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Jacob Howland [19]Jacob A. Howland [1]
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Profile: Jacob Howland
  1. Michael Davis, Catherine H. Zuckert, Gwenda-lin Grewal, Mary P. Nichols, Denise Schaeffer, Christopher A. Colmo, David Corey, Matthew Dinan, Jacob Howland, Evanthia Speliotis, Ronna Burger & Christopher Dustin (2013). Socratic Philosophy and its Others. Lexington Books.
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  2. Jacob Howland (2013). Three Minutes of Hope: Hugo Gryn on The God Slot. The European Legacy 18 (6):779-780.
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  3. Jacob Howland (2011). Plato and the Talmud. Cambridge University Press.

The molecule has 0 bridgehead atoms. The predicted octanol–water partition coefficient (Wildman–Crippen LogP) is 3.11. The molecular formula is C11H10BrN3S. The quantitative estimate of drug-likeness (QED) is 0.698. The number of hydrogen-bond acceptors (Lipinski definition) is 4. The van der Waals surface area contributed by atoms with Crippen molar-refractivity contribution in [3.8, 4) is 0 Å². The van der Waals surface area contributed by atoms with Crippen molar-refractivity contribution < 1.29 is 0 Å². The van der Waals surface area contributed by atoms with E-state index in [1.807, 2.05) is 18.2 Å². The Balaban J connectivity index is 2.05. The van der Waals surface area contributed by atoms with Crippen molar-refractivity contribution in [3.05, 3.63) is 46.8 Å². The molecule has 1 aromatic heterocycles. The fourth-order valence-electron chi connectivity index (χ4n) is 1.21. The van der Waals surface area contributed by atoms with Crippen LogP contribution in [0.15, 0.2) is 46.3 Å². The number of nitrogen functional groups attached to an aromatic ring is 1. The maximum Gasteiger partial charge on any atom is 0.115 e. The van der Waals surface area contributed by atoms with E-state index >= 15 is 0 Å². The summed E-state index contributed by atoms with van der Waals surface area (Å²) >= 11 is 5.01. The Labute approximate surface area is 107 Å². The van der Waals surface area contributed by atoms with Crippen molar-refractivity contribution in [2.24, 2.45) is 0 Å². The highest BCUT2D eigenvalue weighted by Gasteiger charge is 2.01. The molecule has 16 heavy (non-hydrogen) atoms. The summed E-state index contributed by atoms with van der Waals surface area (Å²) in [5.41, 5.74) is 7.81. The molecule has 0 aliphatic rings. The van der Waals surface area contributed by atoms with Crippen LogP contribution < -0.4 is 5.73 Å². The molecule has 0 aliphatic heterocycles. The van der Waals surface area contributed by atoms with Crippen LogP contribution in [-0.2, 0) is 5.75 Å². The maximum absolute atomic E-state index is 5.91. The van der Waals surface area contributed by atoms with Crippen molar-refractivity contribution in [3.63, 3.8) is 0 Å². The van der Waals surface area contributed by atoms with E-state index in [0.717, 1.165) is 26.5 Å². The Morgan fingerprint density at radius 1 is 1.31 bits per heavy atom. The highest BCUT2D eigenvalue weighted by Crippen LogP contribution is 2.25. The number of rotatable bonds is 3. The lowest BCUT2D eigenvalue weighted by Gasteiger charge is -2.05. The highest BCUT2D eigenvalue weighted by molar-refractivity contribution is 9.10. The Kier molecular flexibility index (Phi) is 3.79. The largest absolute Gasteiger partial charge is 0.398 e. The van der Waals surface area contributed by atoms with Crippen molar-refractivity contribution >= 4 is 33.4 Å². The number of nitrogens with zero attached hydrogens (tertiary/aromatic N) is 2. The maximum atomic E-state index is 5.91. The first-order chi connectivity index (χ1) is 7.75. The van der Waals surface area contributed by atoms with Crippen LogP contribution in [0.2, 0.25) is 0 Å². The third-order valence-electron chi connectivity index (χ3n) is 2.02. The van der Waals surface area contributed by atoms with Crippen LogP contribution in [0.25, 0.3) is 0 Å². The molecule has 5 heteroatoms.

This innovative study sees the relationship between Athens and Jerusalem through the lens of the Platonic dialogues and the Talmud. Howland argues that these texts are animated by comparable conceptions of the proper roles of inquiry and reasoned debate in religious life, and by a profound awareness of the limits of our understanding of things divine. Insightful readings of Plato's Apology, Euthyphro, and chapter three of tractate Ta'anit explore the relationship of prophets and philosophers, fathers and sons, and gods and (...)
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  4. Jacob Howland (2010). Lessing and Socrates in Kierkegaard's Postscript. In Rick Anthony Furtak (ed.), Kierkegaard's 'Concluding Unscientific Postscript': A Critical Guide. Cambridge University Press.
  5. Jacob Howland (2007). Plato and Kierkegaard: Two Philosophical Stories. The European Legacy 12 (2):173-185.
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  6. Jacob Howland (2007). Plato's Dionysian Music?: A Reading of the Symposium. Epoché: A Journal for the History of Philosophy 12 (1):17-47.